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Apple joins benchmarking group

What reasons Apple might have in joining a Windows benchmarking group?

There's the usual group who think Apple is going to abandon OS X and ship Windows. I think they are so far off base it is hardly worth discussing. Apple gets premium prices for their hardware because they have something better than Windows; it would seem ridiculous for them to become another commodity hardware vendor.

But Apple may be extremely interested in comparing benchmarks against their machine running Windows in emulation software. That's especially true if it's fast, and although you'd never expect it to win against real hardware, a good showing would be great grist for the mill.

Or they may want to go head to head: OS X apps against Windows apps.

Or maybe it's both.

I really think this will turn out to be related to virtualization. If we see RedHat echoing this move, that would seal it (RedHat has announced that they will be building VM into their product). I just can't see dual boot machines as having much value - if you can't get Windows in a vm, sure, dual boot is the next best choice, but otherwise it sure is not. If your need for Windows is constant, you don't want to reboot. If it's once a week or so, you'll probably buy a cheap Windows box rather than dual boot. Virtualization is the way to go, and I can't imagine that Apple doesn't know that.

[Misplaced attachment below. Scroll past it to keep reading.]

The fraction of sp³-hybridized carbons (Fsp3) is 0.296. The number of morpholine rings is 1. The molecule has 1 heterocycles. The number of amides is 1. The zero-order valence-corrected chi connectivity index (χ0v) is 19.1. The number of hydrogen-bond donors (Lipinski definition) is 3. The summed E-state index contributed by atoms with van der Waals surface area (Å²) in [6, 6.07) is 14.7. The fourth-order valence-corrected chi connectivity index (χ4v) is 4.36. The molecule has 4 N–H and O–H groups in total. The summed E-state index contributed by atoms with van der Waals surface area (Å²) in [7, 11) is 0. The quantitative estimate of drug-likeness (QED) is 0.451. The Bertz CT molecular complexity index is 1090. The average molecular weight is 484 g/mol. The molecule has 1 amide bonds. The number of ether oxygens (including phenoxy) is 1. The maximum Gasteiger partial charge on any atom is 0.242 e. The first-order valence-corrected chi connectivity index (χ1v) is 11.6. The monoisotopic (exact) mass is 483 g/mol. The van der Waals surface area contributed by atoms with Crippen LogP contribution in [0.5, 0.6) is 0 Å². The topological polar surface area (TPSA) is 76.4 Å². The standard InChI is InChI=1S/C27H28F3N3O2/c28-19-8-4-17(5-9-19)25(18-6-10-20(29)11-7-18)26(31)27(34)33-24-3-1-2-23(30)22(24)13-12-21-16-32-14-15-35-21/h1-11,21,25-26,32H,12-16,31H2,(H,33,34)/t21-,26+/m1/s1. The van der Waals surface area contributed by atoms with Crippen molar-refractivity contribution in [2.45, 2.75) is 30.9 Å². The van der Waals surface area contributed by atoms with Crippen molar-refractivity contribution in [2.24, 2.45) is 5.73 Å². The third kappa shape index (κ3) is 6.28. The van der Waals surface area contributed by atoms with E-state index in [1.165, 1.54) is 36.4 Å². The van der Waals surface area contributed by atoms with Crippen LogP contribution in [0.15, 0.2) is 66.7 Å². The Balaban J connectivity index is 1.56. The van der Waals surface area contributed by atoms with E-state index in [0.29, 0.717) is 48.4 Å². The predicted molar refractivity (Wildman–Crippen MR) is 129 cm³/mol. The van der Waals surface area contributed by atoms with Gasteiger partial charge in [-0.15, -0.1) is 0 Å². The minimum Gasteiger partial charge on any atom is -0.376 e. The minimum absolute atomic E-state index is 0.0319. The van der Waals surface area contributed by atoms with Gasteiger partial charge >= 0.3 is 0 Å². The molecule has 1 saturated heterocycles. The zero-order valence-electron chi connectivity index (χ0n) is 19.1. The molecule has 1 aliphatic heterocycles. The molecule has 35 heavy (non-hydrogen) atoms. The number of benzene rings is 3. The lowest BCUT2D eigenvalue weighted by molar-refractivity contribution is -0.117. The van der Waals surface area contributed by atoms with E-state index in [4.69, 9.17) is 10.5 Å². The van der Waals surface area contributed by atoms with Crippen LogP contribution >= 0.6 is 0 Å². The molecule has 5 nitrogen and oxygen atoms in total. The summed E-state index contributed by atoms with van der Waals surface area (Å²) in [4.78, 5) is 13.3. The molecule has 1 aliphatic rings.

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© Anthony Lawrence

Sun Apr 2 09:35:48 2006: 1839   drag

Ah, lets see here, I have at home right now:

2 computers.. A 'server' and a 'desktop'.

Server runs Debian Stable on Xen for DomU. I have a 'domain controller' style thing running in a Dom0 enviroment.. 2 systems actually. One for the kerberos controller and another for the Ldaps stuff. Those are pretty stripped installs.

Also on that server I have a Debian Testing install I that I have a Plone CMS website on it. (kinda interesting.. The entire thing is written on Zope/Python. Databases, the webserver, etc etc). ("apt-get install plone-site" in debian testing)

On my desktop I have Debian Unstable for my personal machine. On that I have vmplayer installed (some vmware folks contributes to Gnome and the niceness of their gui shows this).

- On this I play a stripped down Ubuntu install that runs Firefox 1.0.7 and 10.5.something for 'secure browsing'.
- I have a Redhat Enterprise 4 install running Zimbra Collabration Suite 3.0. (very nice so far, I bet it kick's exchange's rear end)
- As well as a Suse 10 install showing off the latest version of KDE.

I generally only have one running at a time, however it's nice that I can 'pause' the image just by hitting the 'window close' X up at the corner. So basicly I only have to boot these images up once.

All of this is based on free images provided by Vmware itself, one of their partners, and that Suse is something I found google'ng around and was made by a kde developer.

Without virtualization I would have to have, at a minimum, FIVE machines one of quick I would have to quadrupal boot.

This stuff is some serious fun stuff for people that like to play with computers.

Sun Apr 2 12:21:29 2006: 1841   TonyLawrence

It is fun, but what is likely to bring it to the masses is the packaging I spoke of previously. You can now distribute an app with the exact OS it runs best with, tuned exactly as you want it, ready to run. No installation hassles, no conflicts: install and run. Tremendous support gains and the only downside is increased storage demands (small penalty nowadays).

For now, Microsoft can't easily play in this game (neither can Apple) because of OS licensing restrictions. On the other hand, neither of them can afford NOT to play.

It's going to be interesting.

Kerio Samepage

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